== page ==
Mother Earth Living

Fresh From the Garden: 10 Types of Basil

By Kris Wetherbee
June/July 2008
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Photo by Rick Wetherbee


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'African Blue' Dramatic purple-streaked leaves, pink to purple flowers and a warm camphor scent make this tall variety a stand out in the garden and in bouquets.

'Cinnamon' Attractive landscape plant with purple stems and flowers and a distinctive cinnamon taste and scent. Best in fruit salads, herbal teas and Mediterranean dishes.

'Genovese' Classic large-leaf Italian type with highly aromatic leaves and spicy flavor. Excellent for fresh or frozen use and one of the best for pesto.

'Holy Basil' Also known as ‘Sacred’ basil or tulsi (O. sanctum). Stunning in the landscape and very aromatic, with clove-scented leaves. Best used as a salad garnish or in herbal teas.

'Italian Large Leaf' Excellent Italian type is extremely productive; large green leaves are slightly sweeter than those of other basils. A favorite for cooking.

'Lemon' Compact plant has smaller leaves than other types and a strong lemony scent. The strains ‘Mrs. Burns’ and ‘Sweet Dani’ have slightly larger leaves better suited to cooking. Great for fish, chicken, vegetable and fruit dishes, or use to accent soups, salads and desserts. Makes a tasty, lemony pesto.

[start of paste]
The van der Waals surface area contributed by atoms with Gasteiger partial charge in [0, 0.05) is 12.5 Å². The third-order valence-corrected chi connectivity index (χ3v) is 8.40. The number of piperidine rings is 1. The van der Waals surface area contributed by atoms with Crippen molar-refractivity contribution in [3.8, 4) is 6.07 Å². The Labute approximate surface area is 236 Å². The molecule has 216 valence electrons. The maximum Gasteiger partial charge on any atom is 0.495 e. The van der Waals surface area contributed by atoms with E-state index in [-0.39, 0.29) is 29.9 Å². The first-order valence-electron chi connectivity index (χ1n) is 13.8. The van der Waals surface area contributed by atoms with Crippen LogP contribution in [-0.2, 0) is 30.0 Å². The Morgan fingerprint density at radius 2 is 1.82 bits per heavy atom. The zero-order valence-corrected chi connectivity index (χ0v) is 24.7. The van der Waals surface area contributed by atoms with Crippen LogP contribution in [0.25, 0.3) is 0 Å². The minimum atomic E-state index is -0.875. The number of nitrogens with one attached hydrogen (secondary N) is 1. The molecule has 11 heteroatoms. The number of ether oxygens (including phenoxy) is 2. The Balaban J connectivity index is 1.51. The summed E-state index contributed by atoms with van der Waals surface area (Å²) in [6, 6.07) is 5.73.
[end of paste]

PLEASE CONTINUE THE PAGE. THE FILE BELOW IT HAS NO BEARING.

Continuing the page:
'Mammoth' Extra-large, slightly puckered leaves can be used in cooking to wrap other ingredients, or like lettuce in sandwiches; also great in salads and pesto.

'Red Rubin' An improved form of ‘Dark Opal’ with the largest leaves of purple basils. Very ornamental in the garden; fragrant and flavorful. Purple-bronze leaves make a unique-colored pesto and a pretty vinegar.

'Siam Queen' The best of the Thai-type basils; licorice aroma and flavor are especially good in fish and beef dishes. Wonderful in curries and Thai cuisine.

'Spicy Globe' Ideal for pots, window boxes or a miniature basil hedge. Compact plants grow just 10 inches tall with small leaves and a rounded form. 


A frequent contributor to The Herb Companion, Kris Wetherbee gardens, cooks and writes in the hills of western Oregon.

Click here for the original article,  Fresh From the Garden: How to Use Basil .








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